We found that the IPL is immunoreactive for all AMPA subunits but with differences in temporal expression and localization within the different sublayers. This suggests that there is a rather precise pattern of stratification of the IPL with respect to the expression of specific glutamate receptor subunits. GluR1 labeling had already concentrated in two bands at P3, indicating that this subunit may play an important role in establishing early synaptic connections in the inner retina. In contrast, although a first expression of GluR2 to 4 subunits in the IPL was found around P9, distinct bands of labeling only appeared at approximately P14 which is shortly before eye opening (∼P16). Thus, the main alterations in the expression of AMPA receptor subunits GluR2 to 4 take place within the period in which bipolar cells form synapses with postsynaptic dendrites. 28 29 Because all ionotropic glutamate receptor subunits studied so far have been found exclusively in processes postsynaptic to bipolar cell ribbon synapses, 14 30 31 different types of glutamate receptors may be involved in the establishment of distinct synaptic connections and may specify the roles of the different types of bipolar cells in the adult rat retina. This is supported by our findings that different subunits seemed to colocalize in distinct bands within the IPL.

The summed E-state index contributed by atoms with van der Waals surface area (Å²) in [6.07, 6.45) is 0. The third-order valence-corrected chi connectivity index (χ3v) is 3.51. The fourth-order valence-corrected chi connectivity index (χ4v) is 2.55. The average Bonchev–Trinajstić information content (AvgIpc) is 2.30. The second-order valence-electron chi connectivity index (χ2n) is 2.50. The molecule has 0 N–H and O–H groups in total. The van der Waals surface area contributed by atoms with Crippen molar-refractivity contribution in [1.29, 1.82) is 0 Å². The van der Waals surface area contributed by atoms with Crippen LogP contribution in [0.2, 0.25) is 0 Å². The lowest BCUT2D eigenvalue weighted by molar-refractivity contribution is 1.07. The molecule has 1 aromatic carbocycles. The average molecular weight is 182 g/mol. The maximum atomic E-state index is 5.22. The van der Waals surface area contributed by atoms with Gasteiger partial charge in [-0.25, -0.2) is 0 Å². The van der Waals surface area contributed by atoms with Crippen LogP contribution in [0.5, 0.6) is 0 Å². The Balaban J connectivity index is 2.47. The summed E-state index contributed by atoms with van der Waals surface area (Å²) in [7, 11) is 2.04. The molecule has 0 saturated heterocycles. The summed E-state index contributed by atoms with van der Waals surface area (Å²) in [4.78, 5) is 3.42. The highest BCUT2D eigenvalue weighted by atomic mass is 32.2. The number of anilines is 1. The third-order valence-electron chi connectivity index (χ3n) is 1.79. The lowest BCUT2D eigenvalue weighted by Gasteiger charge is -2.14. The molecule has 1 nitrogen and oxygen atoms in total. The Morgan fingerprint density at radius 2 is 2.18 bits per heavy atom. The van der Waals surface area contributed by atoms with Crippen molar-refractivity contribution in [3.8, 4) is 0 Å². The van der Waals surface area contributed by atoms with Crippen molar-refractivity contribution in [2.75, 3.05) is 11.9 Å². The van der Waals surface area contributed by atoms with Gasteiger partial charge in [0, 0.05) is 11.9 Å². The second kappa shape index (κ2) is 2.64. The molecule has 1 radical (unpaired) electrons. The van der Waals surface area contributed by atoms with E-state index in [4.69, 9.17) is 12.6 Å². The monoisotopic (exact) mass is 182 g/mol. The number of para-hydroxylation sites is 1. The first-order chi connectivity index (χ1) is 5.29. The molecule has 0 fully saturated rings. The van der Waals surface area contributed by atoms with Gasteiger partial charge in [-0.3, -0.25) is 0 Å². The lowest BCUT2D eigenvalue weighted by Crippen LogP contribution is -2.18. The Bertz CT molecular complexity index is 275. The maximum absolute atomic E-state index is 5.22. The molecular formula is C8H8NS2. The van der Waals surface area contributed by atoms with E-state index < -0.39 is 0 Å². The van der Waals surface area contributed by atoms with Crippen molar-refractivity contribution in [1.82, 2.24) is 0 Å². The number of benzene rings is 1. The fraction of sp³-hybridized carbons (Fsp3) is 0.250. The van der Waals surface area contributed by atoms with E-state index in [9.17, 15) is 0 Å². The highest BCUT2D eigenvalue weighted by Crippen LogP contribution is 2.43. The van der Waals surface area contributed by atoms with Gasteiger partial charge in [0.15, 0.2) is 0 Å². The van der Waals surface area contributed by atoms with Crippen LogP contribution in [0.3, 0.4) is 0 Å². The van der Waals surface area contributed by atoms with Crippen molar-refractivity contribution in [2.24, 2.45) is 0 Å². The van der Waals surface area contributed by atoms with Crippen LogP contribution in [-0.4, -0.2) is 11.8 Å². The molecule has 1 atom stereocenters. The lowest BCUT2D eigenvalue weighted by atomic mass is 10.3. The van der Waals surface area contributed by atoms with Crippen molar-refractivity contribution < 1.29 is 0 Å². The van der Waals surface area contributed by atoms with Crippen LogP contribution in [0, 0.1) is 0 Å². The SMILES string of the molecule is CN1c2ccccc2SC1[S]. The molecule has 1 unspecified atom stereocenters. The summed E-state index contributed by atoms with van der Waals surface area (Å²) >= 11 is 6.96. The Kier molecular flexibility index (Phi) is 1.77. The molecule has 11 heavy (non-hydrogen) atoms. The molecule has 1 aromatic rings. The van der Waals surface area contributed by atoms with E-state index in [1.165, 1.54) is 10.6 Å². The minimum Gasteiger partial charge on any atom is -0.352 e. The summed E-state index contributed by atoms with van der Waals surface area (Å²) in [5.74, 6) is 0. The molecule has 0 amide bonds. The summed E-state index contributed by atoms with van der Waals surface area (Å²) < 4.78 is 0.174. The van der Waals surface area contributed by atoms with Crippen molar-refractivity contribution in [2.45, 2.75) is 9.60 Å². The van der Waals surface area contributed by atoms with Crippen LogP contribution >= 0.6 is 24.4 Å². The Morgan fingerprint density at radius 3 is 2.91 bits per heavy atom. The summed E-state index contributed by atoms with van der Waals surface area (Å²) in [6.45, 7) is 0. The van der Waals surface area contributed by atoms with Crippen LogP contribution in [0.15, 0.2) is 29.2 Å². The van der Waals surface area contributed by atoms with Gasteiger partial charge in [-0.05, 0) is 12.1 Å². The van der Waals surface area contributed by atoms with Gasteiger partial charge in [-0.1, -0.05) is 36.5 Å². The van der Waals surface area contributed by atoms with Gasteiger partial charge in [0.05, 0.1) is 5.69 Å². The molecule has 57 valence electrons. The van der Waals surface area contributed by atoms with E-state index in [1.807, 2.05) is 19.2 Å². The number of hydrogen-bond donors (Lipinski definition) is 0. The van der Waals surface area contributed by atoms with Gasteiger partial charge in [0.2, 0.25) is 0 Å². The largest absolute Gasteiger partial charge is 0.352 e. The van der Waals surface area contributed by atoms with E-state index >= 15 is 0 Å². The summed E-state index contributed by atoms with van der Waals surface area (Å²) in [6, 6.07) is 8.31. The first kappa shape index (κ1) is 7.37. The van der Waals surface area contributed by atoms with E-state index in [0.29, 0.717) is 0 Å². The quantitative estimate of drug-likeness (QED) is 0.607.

All AMPA receptor subunits were expressed in a large number of cells located in the GCL, a finding that is in line with previous in situ hybridization studies. 8 9 10 Individual ganglion cells have been shown to coexpress multiple subunits of the AMPA receptor by in situ hybridization on serial semithin sections 10 and single-cell RT-PCR. 32 In addition, differences in the Ca2+ permeability of AMPA- or kainate-induced whole cell currents were found in rat retinal ganglion cells, 33 giving rise to the possibility that AMPA receptor subunits coassemble in heteromeric receptors with distinct functional properties.